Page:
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Browse the 1966 Encyclopaedia of New Zealand
Graphic: An Encyclopaedia of New Zealand 1966.


This information was published in 1966 in An Encyclopaedia of New Zealand, edited by A. H. McLintock. It has not been corrected and will not be updated.

Up-to-date information can be found elsewhere in Te Ara.



Early Associations and Aims

The first associations were formed early in this century by men who had served in the Second Boer War. Clubs, which were formed first of all to pick up the threads of wartime friendships, became in due course South African War Veterans' Associations, each autonomous in its own district, usually as an incorporated society. A national body, the South African War Veterans' Association of New Zealand, was not formed, however, until after the First World War. Membership was not restricted to New Zealanders, and the total of 1,479 in 1943 included Australians, Canadians, South Africans, and men from the United Kingdom. As late as 1952 there were 1,200 members, but the years took an increasing toll from then onwards and in 1962 the figure fell below 300. Though the various associations have undertaken welfare work among South African War veterans, their functions have been chiefly social. They were never numerous enough to exert great influence in Government circles and by the time many of their members needed help, more powerful spokesmen for ex-service interests had appeared on the scene.

The South African War volunteers had enlisted for one year only; they served in small contingents widely separated, and the 6,000-odd who returned were quickly reabsorbed into the civil community. The First World War of 1914–18 took more than 100,000 men and women abroad, the men mostly in army formations which attained a lively esprit de corps. They suffered great hardship and loss. Because of their greater numbers and the more intense quality of their war experience, therefore, the returned men of the First World War found it harder to settle down afterwards in civilian life. When they organised themselves, as they began to at the end of 1915, into Returned Soldiers' Associations, they at once engaged in vigorous debate on issues such as land settlement, the handling of patriotic funds, and promotion for those going overseas again. The Government and other public bodies soon recognised the RSAs as representatives of returned soldiers: trade unions, for example, discussed with them the matter of wages for disabled ex-servicemen. By July 1916 there were 18 local associations, as well as a national body, the New Zealand Returned Soldiers' Association, with headquarters in Wellington. On Anzac Day of 1918 the first issue of the RSA official newspaper, Quick March, appeared. Membership grew by 1920 to 57,000, but thereafter it began to fall off.

The NZRSA explored all aspects of what was then called “repatriation” (later “rehabilitation”), that is, the change from army to civilian life with its many problems of adjustment. It helped to gain official recognition of the fact that many illnesses – mainly tuberculosis cases – were attributable to war service. It thrashed out the complicated details of a pensions scheme and finally in 1923 got the Government to set up a War Pensions Appeals Board. The RSA Land Committee and Land Bureau helped returned men to find farm land and settle on it and, by May 1920, a total of 9,041 had benefited, of whom some 2,250 had settled on land provided by the Government. Looking to the good of the country as a whole, the RSA saw that repatriation could not be entirely successful except as part of a far-sighted post-war policy which must include close labour-employer relations, rational manpower distribution, development of new industries and State ownership of some of them, a broad hydro-electric plan, and better fiscal policy. All these were advocated in 1919; but this was too soon. The RSA was ahead of its time and it took the depression of a dozen years later to convince the country of the need for such measures. One practical step to cope with unemployment among returned men (as well as to help children in the war-devastated areas of France) was the pre-Anzac Day sale of poppies, which began in 1922; three-quarters of the proceeds were devoted to unemployment relief. Looking even farther afield, the RSA took part in a conference at Cape Town in 1920 which laid the foundations of the British Empire Service League, and its delegates there advocated support for the League of Nations.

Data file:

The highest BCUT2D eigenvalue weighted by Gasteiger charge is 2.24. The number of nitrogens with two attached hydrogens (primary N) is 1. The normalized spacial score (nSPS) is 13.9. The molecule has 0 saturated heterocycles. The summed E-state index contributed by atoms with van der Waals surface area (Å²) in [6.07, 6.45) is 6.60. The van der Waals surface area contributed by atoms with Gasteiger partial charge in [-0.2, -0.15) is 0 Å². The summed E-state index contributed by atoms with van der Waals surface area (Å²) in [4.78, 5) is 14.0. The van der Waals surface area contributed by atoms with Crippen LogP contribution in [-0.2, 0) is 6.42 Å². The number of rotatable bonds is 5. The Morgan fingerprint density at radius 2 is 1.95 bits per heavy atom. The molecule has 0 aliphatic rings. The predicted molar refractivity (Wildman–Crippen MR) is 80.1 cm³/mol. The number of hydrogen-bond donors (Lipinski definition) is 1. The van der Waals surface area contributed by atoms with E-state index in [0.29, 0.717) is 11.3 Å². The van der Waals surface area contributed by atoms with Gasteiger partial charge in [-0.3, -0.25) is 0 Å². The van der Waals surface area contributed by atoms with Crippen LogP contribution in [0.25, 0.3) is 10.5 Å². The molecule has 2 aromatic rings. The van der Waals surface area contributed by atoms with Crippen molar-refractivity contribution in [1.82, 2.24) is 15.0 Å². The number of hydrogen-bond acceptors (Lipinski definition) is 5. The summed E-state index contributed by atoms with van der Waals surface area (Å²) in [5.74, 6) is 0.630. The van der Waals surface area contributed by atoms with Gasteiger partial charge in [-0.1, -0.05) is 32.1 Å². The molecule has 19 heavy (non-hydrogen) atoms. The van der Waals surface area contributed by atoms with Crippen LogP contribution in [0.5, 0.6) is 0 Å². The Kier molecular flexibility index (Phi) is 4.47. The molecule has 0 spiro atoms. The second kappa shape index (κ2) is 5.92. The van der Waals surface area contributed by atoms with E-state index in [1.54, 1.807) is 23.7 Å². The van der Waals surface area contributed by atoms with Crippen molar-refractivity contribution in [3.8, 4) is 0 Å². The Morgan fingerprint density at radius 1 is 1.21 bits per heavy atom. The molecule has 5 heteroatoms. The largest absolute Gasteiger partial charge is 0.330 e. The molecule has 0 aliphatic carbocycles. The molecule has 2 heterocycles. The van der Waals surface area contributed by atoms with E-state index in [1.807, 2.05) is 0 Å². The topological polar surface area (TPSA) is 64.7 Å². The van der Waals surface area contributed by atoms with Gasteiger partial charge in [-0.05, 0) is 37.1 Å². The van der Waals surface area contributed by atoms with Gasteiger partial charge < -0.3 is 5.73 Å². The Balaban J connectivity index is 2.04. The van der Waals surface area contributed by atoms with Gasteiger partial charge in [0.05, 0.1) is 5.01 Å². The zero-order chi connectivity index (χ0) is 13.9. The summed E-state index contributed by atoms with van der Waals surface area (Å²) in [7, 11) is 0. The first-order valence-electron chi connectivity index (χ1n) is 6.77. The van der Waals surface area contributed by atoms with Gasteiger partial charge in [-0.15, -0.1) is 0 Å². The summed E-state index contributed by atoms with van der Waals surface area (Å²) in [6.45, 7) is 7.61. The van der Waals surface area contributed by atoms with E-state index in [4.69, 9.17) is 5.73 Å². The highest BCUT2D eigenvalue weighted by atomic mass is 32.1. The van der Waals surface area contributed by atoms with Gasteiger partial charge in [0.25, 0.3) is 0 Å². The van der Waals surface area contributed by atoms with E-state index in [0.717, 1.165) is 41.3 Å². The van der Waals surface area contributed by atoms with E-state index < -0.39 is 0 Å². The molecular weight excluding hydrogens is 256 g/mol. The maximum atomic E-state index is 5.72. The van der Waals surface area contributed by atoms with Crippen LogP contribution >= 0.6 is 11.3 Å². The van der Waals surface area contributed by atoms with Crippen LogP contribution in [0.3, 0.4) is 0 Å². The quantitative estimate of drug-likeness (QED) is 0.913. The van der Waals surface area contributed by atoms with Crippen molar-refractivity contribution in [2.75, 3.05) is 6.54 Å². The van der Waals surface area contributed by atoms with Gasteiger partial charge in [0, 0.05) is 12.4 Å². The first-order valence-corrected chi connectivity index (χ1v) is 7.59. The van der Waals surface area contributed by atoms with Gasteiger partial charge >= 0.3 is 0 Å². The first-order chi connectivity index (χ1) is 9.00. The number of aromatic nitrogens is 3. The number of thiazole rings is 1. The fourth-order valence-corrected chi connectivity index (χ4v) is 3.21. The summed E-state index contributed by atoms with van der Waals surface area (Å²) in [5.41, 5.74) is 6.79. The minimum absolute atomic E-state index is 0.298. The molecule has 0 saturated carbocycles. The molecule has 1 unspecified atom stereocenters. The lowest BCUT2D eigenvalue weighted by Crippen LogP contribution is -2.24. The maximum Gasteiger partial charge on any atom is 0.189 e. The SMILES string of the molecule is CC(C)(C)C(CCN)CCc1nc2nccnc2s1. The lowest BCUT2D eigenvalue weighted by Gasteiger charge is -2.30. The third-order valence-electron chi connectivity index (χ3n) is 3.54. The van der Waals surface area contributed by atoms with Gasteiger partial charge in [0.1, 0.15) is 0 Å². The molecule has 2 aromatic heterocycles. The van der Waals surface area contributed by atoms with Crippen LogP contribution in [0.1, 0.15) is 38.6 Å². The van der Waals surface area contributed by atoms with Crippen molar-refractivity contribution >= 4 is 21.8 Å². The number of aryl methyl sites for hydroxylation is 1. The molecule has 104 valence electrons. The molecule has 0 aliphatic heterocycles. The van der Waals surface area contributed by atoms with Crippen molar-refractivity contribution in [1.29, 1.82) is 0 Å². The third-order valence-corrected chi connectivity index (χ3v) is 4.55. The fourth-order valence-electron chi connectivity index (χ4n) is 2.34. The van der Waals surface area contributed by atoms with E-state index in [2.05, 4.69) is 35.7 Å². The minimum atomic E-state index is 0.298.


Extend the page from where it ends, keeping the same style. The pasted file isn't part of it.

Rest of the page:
The enthusiasm which had carried the RSA this far, however, began to wane. Quick March ceased publication in 1923, to be succeeded in the following year by the RSA Review, which has appeared regularly ever since. Membership fell by 30 per cent per year until 1926. Then the trend changed. By 1930 the figures were moving upwards and at the outbreak of the Second World War in 1939 they reached 31,549 members. With the stimulus of another war, which took even more men and women overseas, membership rose to 136,119 in 1947. It dwindled again from then onwards, but began to rise again in 1955. For some years it has held fairly constantly between 90,000 and 100,000 and in 1964 was 93,286.